Beyond that, Dungeons Runs can be extremely frustrating too. Yeah, Hearthstone is always random, sure. But this game mode is about sixteen different layers of RNG, starting from what cards you are offered, which bosses you encounter, what your random effects do, which cards you draw, what cards your boss draws, etc etc etc. Fights that should have been easy are instead lost from a single coin-flip. This isn’t like Binding of Isaac where your reflexes could theoretically save a bad run.

Also, can I just say that Azari is a complete bullshit last boss? I’ve gotten him like 80% of the time, and it essentially means I have to chew through 70 HP with just half my deck – he automatically destroys your top 2 cards each turn. And he starts with 2 mana crystals? And that hero power costs zero? Some of the bosses are unfair, but goddamn.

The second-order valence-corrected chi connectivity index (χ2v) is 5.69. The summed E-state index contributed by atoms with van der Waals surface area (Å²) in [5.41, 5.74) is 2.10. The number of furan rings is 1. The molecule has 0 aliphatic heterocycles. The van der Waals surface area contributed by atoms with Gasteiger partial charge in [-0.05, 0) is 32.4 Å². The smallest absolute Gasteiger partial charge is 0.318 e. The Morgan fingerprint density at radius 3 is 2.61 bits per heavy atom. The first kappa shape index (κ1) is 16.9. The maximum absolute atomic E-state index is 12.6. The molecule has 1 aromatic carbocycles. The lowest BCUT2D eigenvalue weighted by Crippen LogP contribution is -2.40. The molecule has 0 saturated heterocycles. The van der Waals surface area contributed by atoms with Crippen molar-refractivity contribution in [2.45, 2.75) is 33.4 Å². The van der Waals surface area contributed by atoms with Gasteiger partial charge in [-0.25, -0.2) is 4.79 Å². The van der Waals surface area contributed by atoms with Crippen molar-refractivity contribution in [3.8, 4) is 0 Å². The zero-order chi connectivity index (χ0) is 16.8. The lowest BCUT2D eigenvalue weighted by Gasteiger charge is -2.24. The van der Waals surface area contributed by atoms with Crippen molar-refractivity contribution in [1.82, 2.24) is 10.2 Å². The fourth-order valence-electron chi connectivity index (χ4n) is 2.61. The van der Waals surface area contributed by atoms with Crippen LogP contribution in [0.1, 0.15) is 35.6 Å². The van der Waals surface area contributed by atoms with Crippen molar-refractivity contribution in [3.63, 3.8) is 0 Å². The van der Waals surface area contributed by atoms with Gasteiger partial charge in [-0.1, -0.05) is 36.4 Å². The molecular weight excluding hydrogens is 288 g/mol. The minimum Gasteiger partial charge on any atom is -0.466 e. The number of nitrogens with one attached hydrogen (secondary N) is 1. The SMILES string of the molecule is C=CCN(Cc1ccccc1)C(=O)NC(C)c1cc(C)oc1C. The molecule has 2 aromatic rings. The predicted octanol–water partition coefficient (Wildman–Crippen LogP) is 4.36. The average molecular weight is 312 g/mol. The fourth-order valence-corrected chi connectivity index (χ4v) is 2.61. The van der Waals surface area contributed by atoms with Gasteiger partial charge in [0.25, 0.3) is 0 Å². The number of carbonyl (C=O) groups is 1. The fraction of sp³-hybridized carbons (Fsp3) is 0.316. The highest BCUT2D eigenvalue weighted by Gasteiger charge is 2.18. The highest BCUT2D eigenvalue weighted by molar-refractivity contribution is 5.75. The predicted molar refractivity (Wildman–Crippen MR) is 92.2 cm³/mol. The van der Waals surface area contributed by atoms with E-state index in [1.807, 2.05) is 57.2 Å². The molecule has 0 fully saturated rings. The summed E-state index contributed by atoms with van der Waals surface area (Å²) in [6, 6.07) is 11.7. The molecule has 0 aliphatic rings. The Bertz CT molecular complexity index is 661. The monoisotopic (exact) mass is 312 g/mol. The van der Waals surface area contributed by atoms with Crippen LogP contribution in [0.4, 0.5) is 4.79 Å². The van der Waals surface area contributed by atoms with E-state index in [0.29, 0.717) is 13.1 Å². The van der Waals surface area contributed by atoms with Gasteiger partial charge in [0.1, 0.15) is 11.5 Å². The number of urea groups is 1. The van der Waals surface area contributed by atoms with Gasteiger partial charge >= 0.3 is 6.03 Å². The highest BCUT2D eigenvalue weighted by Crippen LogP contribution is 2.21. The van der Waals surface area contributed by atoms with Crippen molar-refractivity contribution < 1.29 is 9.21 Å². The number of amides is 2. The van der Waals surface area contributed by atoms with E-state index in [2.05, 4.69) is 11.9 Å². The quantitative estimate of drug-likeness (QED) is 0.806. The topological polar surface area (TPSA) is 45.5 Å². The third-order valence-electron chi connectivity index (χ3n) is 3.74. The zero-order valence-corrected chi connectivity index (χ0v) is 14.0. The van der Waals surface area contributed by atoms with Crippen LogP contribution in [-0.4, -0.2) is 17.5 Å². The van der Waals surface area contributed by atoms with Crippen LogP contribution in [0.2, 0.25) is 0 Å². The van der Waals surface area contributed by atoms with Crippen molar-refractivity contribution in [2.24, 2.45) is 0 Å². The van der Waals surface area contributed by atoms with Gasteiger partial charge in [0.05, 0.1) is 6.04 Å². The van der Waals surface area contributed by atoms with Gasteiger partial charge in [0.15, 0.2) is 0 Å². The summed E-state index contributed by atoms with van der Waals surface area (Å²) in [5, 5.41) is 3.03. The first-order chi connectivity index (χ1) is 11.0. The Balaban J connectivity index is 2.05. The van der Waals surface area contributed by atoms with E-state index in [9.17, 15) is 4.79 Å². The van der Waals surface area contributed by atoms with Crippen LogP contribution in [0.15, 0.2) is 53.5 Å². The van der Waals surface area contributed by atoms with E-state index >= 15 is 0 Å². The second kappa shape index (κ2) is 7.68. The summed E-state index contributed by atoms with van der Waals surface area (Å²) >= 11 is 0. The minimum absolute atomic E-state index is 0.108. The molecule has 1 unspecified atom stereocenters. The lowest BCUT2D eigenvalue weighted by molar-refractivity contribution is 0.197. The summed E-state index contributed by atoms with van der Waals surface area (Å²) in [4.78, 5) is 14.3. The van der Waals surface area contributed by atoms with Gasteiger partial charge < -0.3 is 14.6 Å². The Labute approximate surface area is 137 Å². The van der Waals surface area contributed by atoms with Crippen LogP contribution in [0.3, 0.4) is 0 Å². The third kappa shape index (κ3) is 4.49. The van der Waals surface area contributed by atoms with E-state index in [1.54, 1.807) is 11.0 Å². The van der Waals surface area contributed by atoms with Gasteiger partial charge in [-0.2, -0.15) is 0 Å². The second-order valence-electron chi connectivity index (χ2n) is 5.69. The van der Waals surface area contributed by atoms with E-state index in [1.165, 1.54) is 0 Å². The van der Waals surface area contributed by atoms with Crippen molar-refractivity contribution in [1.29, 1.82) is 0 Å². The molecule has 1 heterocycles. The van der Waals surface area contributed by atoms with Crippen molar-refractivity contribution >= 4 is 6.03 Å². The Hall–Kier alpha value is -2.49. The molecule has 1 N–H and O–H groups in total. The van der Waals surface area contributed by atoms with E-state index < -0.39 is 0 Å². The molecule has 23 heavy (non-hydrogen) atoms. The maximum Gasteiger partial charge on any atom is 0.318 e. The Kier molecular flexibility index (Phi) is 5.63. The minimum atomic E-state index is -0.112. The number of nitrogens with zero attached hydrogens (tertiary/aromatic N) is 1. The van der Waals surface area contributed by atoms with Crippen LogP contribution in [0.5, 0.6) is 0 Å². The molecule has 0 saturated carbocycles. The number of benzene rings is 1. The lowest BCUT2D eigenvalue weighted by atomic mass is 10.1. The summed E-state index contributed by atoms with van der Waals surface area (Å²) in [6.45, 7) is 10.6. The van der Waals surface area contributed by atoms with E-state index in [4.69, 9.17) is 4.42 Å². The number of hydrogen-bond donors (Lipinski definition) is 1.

Perhaps I would be more upset if there was a defined prize at the end. So in that sense, Blizzard might be doing me a favor.

Regardless, I remain fairly surprised at how compelling the game mode can be, and how ingenious in a way. If you are a brand new player with a small collection, Dungeon Runs give you a peek at how powerful older cards could be, or new cards for that matter. In that sense, it can be a pretty good advertisement for buying a few packs and hoping to pull one for everyday play.

I do wonder what Blizzard intends to do in the next expansion. Will Dungeon Runs be supported? Will there be newer cards, newer bosses, or anything else? Most people are saying “No,” but a flood of posts on Reddit got Blizzard to change their mind with DK Rexxar, insofar as his hero power will incorporate newer beasts going forward. Which pretty much ensures that Blizzard won’t be doing that sort of ability ever again, but good on them changing their minds.